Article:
We take a look at some of the key talking points and quotes from the last two days of the 2019 Rugby World Cup in Japan.
Wales’ attack firing early on
Wales won the Six Nations Grand Slam this year, in a 14-match winning run, but their defence was pivotal to their success.
Their attack could hardly be described as free-flowing during this run but there was plenty of encouragement from the way in which Warren Gatland’s team exploded into life during the first half of their opening World Cup win against Georgia on Monday.
Jonathan Davies got Wales off to a fast start in Toyota with a third-minute try and three more scores in the first half gave them a commanding lead.
Admittedly Wales failed to reproduce the fireworks in the second half but there were enough positive signs from their early attacks.
Rob Howley was sent home last week, due to allegations of betting offences, but there was no sign during the opening stages against Georgia Wales’ attack was hindered by his absence.
Stephen Jones has arrived to replace him as backs coach and the likes of Gareth Davies and Liam Williams looked sharp ahead of a potential pool decider with Australia next Sunday.
0:31 England boss Eddie Jones reflects on his side’s tough 35-3 win over Tonga in their opening World Cup game in Japan
More to come from England
Eddie Jones cut a frustrated figure at times during England’s patchy win against Tonga on Sunday. Perhaps not surprising considering England conceded ten penalties and the Australian dished out punishment on a table in the stand.
The England head coach joked: “There were lots of mosquitoes up there mate. Look, I’m a character, I get emotional and excited, that’s the way I am.”
It was hardly vintage England despite two tries from Manu Tuilagi and there were far too many misplaced passes and handling errors.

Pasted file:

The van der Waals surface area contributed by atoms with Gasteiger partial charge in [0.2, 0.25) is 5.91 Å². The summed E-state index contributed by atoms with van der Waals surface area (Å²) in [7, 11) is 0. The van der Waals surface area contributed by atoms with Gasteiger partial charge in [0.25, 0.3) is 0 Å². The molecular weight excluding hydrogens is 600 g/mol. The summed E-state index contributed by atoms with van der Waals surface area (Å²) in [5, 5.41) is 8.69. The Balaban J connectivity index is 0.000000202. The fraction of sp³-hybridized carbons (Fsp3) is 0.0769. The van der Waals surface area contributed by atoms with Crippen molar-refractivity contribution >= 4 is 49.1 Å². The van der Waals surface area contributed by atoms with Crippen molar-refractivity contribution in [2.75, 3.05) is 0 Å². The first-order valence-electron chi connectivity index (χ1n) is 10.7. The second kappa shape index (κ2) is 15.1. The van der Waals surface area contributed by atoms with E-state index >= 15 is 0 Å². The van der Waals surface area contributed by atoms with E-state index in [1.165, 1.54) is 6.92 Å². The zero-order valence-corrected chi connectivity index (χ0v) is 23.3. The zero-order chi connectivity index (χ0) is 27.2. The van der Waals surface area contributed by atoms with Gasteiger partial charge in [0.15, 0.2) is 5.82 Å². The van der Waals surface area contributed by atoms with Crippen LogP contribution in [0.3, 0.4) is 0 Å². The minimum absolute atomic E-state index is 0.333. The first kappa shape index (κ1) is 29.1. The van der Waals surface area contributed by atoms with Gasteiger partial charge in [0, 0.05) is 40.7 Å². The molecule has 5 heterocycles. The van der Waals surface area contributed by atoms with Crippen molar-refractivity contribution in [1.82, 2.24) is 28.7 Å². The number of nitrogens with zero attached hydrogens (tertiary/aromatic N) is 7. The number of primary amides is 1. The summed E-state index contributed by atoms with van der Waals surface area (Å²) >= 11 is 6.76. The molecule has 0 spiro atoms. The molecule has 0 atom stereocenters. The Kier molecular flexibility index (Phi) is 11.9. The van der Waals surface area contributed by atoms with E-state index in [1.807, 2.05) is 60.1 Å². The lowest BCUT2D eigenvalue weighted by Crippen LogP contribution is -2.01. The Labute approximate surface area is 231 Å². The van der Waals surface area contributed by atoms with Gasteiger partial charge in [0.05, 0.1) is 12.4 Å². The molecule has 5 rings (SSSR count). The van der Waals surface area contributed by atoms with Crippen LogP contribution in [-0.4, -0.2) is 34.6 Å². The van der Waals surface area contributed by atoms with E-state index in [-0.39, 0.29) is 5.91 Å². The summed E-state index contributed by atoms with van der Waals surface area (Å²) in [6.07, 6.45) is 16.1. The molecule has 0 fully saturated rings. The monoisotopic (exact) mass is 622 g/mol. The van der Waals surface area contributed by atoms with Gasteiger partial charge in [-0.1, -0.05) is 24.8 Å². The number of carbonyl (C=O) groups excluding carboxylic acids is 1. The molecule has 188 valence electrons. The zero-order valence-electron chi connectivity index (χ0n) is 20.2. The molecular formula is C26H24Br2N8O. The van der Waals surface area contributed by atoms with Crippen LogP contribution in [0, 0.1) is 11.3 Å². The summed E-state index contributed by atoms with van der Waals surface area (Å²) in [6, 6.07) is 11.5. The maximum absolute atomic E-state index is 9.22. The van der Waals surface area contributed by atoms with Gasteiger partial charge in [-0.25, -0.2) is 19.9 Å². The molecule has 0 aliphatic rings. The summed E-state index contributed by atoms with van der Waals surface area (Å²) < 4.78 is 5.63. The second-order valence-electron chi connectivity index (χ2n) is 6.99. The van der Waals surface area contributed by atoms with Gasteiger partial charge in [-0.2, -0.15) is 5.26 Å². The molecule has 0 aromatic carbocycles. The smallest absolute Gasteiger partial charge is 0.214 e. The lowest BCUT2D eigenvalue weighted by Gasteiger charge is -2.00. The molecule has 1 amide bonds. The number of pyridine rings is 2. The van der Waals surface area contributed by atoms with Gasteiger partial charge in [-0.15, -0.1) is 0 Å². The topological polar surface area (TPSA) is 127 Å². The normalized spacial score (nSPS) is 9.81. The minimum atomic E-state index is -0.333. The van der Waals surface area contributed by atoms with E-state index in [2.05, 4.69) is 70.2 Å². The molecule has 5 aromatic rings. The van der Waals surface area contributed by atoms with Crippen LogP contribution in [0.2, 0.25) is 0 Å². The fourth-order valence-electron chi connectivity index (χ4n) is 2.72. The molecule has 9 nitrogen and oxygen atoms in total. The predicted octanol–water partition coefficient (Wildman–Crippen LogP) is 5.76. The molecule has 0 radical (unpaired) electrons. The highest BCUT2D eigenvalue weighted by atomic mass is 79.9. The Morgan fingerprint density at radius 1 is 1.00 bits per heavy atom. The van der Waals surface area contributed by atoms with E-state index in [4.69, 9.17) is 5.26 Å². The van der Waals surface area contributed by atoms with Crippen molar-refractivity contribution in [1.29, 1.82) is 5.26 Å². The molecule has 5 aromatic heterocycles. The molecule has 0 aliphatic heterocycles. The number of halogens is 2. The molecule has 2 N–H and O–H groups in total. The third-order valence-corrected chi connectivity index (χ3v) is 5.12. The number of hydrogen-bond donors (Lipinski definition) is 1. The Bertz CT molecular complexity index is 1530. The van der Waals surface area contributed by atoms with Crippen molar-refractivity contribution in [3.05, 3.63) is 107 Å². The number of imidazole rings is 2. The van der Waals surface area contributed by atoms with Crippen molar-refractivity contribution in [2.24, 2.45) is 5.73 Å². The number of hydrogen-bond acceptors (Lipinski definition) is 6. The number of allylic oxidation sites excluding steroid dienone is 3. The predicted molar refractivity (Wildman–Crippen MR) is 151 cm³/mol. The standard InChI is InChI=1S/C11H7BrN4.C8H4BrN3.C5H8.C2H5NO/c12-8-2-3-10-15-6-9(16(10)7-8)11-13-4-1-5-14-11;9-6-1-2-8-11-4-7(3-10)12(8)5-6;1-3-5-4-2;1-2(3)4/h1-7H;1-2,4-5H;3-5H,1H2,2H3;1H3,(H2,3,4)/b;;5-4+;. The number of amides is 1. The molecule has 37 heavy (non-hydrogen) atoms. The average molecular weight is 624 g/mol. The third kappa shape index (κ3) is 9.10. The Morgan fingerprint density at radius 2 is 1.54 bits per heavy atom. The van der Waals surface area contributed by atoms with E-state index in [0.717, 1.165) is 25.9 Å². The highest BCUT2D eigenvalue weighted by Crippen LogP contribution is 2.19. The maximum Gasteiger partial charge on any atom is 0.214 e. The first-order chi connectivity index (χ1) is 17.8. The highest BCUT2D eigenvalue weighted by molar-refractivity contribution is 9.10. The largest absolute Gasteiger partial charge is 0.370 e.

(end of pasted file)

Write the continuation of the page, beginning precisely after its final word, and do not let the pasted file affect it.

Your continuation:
Nevertheless, England are up and running with a bonus point victory and there is no need for the team to peak too early during this marathon tournament with USA next up on Thursday.
Ireland make impressive statement
Ireland are the world’s top-ranked side although you would be hard-pressed to find too many people picking them out as the team to beat in Japan.
That said, Joe Schmidt’s side made an impressive start to the tournament after outplaying Scotland in their 27-3 win on Sunday.
It was the calibre of performance Ireland were producing in their pomp last year during their Six Nations Grand Slam triumph and certainly put down a marker, after a series of forgettable performances during 2019.
Ireland have never got beyond the quarter-final stage of the World Cup but their powerful opening performance suggested they can give South Africa a serious challenge, assuming they face each other in the last-eight.
Sorry Scotland fail to turn up
Scotland have made a habit of being poor travellers and there was another forgettable performance on Sunday in their defeat to Ireland.
Gregor Townsend’s side lacked intensity and aggression, failing to build any momentum, in Yokohama as they subsided limply.
Scotland were punished for a display riddled with mistakes leaving them under pressure in their remaining must-win games against Samoa and hosts Japan.
Head coach Townsend said: “They just converted mistakes into territory, and mistakes into points. They have a template we all know about and if you give them chances in your third of the field, you can’t afford to do that.”
The knee injury to Hamish Watson which has ruled the flanker out of the rest of the tournament was another significant blow in a miserable start for Scotland.
Georgia need fresh competition
Georgia were blown away in the first half by Wales as they trailed 29-0 at half-time. The tier two side rallied in the second half, scoring twice, but head coach Milton Haig insists his team need to face stronger competition on a more regular basis.
Haig said: “Regardless of the result, if Georgia wants to progress in the quality of how it plays its rugby, a competition like the Six Nations is absolutely vital.
“You can’t play a team like Wales in the World Cup and expect us to produce miracles if we are not used to playing at this speed.
“Twenty nine points (conceded) in the first half show us that if we make a mistake, good teams like this will kill you.